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Face Transplants: Are they ethical?

Discussion in 'General Debates' started by Quiddity, Dec 7, 2005.

  1. Quiddity

    Quiddity UndertheInfluenceofGiants

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    With a full U.S. transplant looming, some experts question when, if ever, the surgery is warranted

    WEDNESDAY, Dec. 7 (HealthDay News) -- French doctors who recently performed the world's first partial face transplant pushed not only scientific frontiers, but ethical ones as well.

    The feat, which has struck a chord among professionals and lay people alike, has spurred heated debates on everything from the meaning of identity to doctor-patient relationships and the future of medicine.

    The issues take on even more urgency as surgeons at the Cleveland Clinic in the United States screen candidates in preparation for the world's first full face transplant.

    "With a partial transplant of the sort they've done in France, the stakes are less high," said Kenneth Goodman, director of the Bioethics Program at the University of Miami. "The procedure contemplated in Cleveland raises very interesting questions about personal identity, and how people think of themselves. That raises questions about the psychological and psychiatric risks, and we don't know what those are. We don't know how to communicate to people what it would be like to completely have a new face."

    A large degree of uncertainty and mystery already surrounds the French case, which is acquiring all the elements of a Gothic novel.

    The patient, a 38-year-old French woman, became severely disfigured after her dog attacked her in May. Doctors grafted a nose, lips and chin onto her face in December.

    Beyond these bare facts, however, little else is clear. There have been allegations that the woman had attempted suicide by overdosing on pills and that the donor, a brain-dead patient, had hanged herself.

    These allegations, in turn, have raised questions about the psychological state of the patient and the ethics of doing this surgery on this patient, with this donor, in the first place.

    "The most important part of the relationship between doctor and patient is informed or valid consent. The patient needs to know what the risks are and what the alternatives are, and that requires that they be able to process information and make reasoned decisions," Goodman said. "Desperate people are poor models for the consent process. They're vulnerable by virtue of desperation."

    People with suicidal thoughts or tendencies also "raise especially crimson-colored red flags," Goodman added. "In this context, the questions having to do with identity and the risks of surgery are substantially unknown. What you want for a really risky situation are patients who have their bolts in as tight as possible."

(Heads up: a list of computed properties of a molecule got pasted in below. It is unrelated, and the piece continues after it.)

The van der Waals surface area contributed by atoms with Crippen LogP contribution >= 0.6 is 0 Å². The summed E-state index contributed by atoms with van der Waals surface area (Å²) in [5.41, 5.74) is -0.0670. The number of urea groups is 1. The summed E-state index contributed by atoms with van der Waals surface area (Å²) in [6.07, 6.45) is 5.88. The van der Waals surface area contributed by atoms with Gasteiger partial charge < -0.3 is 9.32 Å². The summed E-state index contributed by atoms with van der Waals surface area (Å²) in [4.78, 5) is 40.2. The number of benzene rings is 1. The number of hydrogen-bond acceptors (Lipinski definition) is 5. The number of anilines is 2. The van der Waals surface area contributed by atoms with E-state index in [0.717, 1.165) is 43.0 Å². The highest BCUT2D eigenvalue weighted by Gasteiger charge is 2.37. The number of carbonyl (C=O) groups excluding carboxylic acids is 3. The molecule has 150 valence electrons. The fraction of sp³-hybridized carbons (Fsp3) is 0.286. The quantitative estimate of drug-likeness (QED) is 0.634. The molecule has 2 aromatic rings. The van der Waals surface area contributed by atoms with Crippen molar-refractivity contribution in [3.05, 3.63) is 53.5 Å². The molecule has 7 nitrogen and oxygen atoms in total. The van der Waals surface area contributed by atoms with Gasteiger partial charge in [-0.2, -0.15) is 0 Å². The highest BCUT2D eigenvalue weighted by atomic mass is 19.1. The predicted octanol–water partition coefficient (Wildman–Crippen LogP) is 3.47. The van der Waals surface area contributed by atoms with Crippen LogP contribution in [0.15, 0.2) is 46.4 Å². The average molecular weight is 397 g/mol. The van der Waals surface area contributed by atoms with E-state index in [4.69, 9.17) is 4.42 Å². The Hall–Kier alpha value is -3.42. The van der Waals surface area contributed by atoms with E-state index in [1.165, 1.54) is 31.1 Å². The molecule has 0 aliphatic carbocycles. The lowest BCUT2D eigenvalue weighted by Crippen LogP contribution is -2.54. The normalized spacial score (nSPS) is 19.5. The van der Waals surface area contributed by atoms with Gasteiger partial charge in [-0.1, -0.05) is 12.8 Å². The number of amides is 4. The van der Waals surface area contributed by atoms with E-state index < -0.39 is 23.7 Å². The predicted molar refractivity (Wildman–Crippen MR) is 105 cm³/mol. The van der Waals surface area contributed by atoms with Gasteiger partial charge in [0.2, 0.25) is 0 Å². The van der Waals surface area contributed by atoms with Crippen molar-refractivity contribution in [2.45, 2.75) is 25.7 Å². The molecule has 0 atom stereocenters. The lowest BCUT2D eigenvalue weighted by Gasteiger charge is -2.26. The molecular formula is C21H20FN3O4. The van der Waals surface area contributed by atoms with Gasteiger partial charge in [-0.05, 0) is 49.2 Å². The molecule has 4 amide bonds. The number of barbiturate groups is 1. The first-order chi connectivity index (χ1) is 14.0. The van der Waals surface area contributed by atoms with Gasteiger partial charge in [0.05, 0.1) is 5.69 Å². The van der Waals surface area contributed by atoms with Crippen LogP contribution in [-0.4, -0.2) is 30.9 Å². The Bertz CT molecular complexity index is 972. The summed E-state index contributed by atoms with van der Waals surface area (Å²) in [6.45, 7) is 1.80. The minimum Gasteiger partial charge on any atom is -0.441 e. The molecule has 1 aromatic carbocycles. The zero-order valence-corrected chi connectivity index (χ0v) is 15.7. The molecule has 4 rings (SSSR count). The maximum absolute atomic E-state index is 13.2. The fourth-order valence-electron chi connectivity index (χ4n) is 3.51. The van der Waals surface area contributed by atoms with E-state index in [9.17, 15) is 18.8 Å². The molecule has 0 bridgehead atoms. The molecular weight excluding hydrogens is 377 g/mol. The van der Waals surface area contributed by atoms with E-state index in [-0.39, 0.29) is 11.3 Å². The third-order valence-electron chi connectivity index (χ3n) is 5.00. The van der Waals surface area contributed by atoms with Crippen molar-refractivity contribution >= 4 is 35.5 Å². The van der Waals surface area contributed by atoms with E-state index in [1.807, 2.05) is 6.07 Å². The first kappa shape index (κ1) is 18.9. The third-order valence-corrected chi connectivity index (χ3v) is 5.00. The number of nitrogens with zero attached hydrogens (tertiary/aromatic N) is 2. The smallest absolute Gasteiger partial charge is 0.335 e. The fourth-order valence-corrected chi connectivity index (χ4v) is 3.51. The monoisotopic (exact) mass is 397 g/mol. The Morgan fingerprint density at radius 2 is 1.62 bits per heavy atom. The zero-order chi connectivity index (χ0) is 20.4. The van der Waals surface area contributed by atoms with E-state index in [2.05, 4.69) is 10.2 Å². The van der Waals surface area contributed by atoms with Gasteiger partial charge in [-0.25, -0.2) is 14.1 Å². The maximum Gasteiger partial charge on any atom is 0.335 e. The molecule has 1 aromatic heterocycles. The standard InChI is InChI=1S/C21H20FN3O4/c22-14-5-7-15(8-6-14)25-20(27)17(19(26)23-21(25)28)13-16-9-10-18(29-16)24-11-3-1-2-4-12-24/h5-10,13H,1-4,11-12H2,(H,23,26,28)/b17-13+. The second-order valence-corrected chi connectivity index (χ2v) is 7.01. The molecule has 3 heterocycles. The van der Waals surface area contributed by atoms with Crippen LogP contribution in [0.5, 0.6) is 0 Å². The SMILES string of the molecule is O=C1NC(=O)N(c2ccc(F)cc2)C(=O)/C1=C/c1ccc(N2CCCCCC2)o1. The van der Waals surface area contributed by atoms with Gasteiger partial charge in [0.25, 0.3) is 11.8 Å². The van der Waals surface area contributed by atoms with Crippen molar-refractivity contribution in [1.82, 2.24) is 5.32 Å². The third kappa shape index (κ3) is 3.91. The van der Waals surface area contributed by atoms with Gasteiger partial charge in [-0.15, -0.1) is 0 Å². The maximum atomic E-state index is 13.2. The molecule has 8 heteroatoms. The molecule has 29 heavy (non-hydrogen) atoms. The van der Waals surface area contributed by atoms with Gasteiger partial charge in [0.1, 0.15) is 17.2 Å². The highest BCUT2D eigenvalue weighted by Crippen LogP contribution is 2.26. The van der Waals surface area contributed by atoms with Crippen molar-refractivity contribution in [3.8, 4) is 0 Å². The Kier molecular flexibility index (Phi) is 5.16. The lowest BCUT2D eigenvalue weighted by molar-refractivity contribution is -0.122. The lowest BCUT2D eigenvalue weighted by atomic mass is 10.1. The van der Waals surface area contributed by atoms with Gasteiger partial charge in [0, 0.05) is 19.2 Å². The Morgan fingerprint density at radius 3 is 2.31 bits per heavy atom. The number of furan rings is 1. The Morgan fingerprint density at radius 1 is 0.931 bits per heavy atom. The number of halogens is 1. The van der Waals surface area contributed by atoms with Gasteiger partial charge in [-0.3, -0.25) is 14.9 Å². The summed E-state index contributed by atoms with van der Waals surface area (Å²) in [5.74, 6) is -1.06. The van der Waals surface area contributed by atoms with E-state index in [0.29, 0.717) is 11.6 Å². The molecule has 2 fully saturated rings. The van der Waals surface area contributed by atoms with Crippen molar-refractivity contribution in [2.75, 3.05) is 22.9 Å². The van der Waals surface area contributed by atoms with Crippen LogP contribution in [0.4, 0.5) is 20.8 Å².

Many critics contend that the French team cut a few ethical and other corners in order to win the distinction of having performed the first partial face transplant. At the same time, they may have pushed hard on the publicity pedal.

    "They didn't publish it in the scientific literature, but went to the lay press. It puts their credibility at issue," said Dr. David Arnold, an assistant professor of otolaryngology and head and neck surgery at the University of Miami Miller School of Medicine. "This smacks of showboating."

    The surgeons, however, defended themselves at a news conference reported in The New York Times. "We are doctors," said Jean-Michel Dubernard, one of the doctors who led the transplant team. "We had a patient with a very severe disfigurement that would have been extremely difficult, if not impossible, to repair with classic surgery."

    According to a profile in the Times, Dubernard leads a double life as a politician, a former deputy mayor of Lyon, and one of the most powerful members of the French National Assembly. A chain smoker who is no stranger to controversy, Dubernard gained notoriety after he transplanted a new hand to patient Clint Hallam in 1998. It was later revealed that Hallam had lost his hand while in prison, the Times reported.

    Neither hand nor face transplants are technically lifesaving procedures, like receiving a kidney or heart would be. Yet all the procedures require recipients to take immunosuppressant drugs for the rest of their lives.

    "You have to knock down the recipient's immune system, and that's one of the reasons why I can't ever see this working," Arnold said. Hallam refused to take his drugs, and eventually had his donated hand amputated.

    Face transplants occupy such murky territory that the French National Ethics Advisory Committee and the Royal College of Surgeons of England rejected doing them, although the French body left open the possibility of doing partial transplants, the Cleveland Plain Dealer reported. The Cleveland Clinic team worked for more than a year to get approval for their procedure. They are currently evaluating 12 people who have been disfigured, and have fielded dozens of other inquiries from interested patients, according to the Dealer.